During the English Civil War (1642-1651), the town of King's Lynn intriguingly joined both sides, firstly it supported parliament, but eventually switched sides and ended up being captured by the Parliamentarians after being beseiged for 3 weeks. During the following two centuries the town's dominance as a port diminished following the downturn of the export of wool, although it did still carry on exporting grain and importing iron, pitch and timber to a lesser extent. The port equally affected by the growth of west coast ports like Bristol and Liverpool, which boomed after the discovery of the Americas.

The Lattice House Inn, King's Lynn - geograph.org.uk - 1589499There was still a substantial local and coastal business to help keep the port in business over these more difficult times and later the town prospered all over again with imports of wine coming from Spain, Portugal and France. In addition the exporting of farm produce grew following the draining of the fens through the seventeenth century, in addition, it established a key shipbuilding industry. The railway found its way to King's Lynn in eighteen forty seven, carrying more visitors, trade and prosperity to the area. The resident population of King's Lynn expanded appreciably during the 1960's due to the fact that it became an overflow town for London.

The town can be accessed by means of the A17, the A10 and the A149, it is approximately 38 miles from Norwich and 94 miles from Central London. King's Lynn can be accessed by train, the nearest airport to King's Lynn is Norwich International (around 46 miles) a drive of about one hour.

A selection of Kings Lynn streets and roads: Cecil Close, Old Wicken, Gravel Hill, Marshland Street, Mill Road, Pine Mall, Yoxford Court, Winfarthing Avenue, Hoggs Drove, Hunters Close, Sunnyside Close, Norman Way, Appletree Close, Avenue Road, Fengate, Glebe Lane, Plumtree Caravan Site, Cherry Tree Road, Poplar Avenue, Enterprise Way, School Lane, Rosebery Avenue, Marham Close, Mount Street, Southgate Lane, Guanock Place, Jarvis Road, Walkers Close, Arundel Drive, Greenacre Close, Pocahontas Way, Archdale Close, Kensington Road, Mission Lane, Litcham Road, South Beach Road, White Sedge, Shepherdsgate Road, Gonville Close, Lavender Court, The Pightle, Cross Lane, Viceroy Close, Jubilee Rise, Church Crofts, Hope Court, Rectory Row, Walpole Way, Caxton Court, Nene Road, Burnthouse Crescent.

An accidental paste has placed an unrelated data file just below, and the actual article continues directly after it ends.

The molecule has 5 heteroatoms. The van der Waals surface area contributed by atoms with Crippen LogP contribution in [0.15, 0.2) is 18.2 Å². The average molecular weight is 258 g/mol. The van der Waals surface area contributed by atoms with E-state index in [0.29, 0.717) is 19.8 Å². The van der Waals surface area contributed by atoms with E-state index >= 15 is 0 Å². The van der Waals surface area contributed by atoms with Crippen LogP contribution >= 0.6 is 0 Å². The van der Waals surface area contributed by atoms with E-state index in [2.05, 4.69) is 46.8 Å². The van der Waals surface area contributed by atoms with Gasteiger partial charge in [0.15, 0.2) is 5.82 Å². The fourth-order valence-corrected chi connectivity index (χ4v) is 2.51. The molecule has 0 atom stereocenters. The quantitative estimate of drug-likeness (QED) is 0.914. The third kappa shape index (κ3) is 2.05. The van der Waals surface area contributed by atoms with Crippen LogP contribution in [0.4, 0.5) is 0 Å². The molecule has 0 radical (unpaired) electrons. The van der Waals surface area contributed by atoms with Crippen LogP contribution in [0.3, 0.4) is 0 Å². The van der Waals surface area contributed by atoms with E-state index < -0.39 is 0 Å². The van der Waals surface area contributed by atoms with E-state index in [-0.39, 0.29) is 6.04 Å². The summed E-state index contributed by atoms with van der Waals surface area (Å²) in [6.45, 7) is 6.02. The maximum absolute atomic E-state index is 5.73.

Attractions, places of interest, things to do and places to visit in and around Kings Lynn: King's Lynn Minster (St Margarets Church), East Winch Common, Ringstead Downs, St James Swimming Centre, Blackborough End Equestrian Centre, BlackBeards Adventure Golf, St Nicholas Chapel, Doodles Pottery Painting, Paint Pots, Narborough Railway Line, Duke's Head Hotel, Fuzzy Eds, Fakenham Superbowl, Thorney Heritage Museum, Tales of the Old Gaol House, Oasis Leisure Centre Hunstanton, Walpole Water Gardens, Walsingham Treasure Trail, High Tower Shooting School, Laser Storm, Fossils Galore, Church Farm Stow Bardolph, Mount Pleasant Equestrian Centre, Paint Me Ceramics, Hunstanton Sea Life Sanctuary, Downham Market Swimming Pool, Old Hunstanton Beach, Octavia Hills Birthplace Museum, Peckover House, Theatre Royal, Norfolk Lavender.

For your excursion to Kings Lynn and Norfolk you're able to arrange bed and breakfast and hotels at cheap rates by means of the hotels search box included to the right hand side of this web page.

You may learn even more pertaining to the village & region when you go to this web page: Kings Lynn.

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Must Watch Video - Step Back in Time and See King's Lynn 1940's to 1970's

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The above factfile could also be useful for proximate areas ie : North Wootton, West Lynn, Lutton, West Bilney, Gayton, Ingoldisthorpe, Bawsey, Hunstanton, North Runcton, Snettisham, Tottenhill Row, East Winch, Ashwicken, South Wootton, Runcton Holme, Dersingham, Sandringham, Walpole Cross Keys, Saddle Bow, Fair Green, West Newton, Watlington, Setchey, Babingley, Tilney All Saints, Long Sutton, Tower End, Leziate, Gaywood, Castle Rising, Heacham, West Winch, Middleton, Wiggenhall St Peter, Clenchwarden, Sutton Bridge, Terrington St Clement, Downham Market, Tottenhill, Hillington . AREA MAP - WEATHER

Assuming you enjoyed this review and tourist information to the Norfolk vacation resort of Kings Lynn, then you may well find certain of our additional town and resort guides invaluable, for instance our website on Wymondham in East Anglia, or possibly the guide to Maidenhead (Berkshire). To see these websites, click on on the applicable town name. Hopefully we will see you return soon. Alternative towns and villages to check out in East Anglia include Wymondham, Swaffham and Heacham (Norfolk).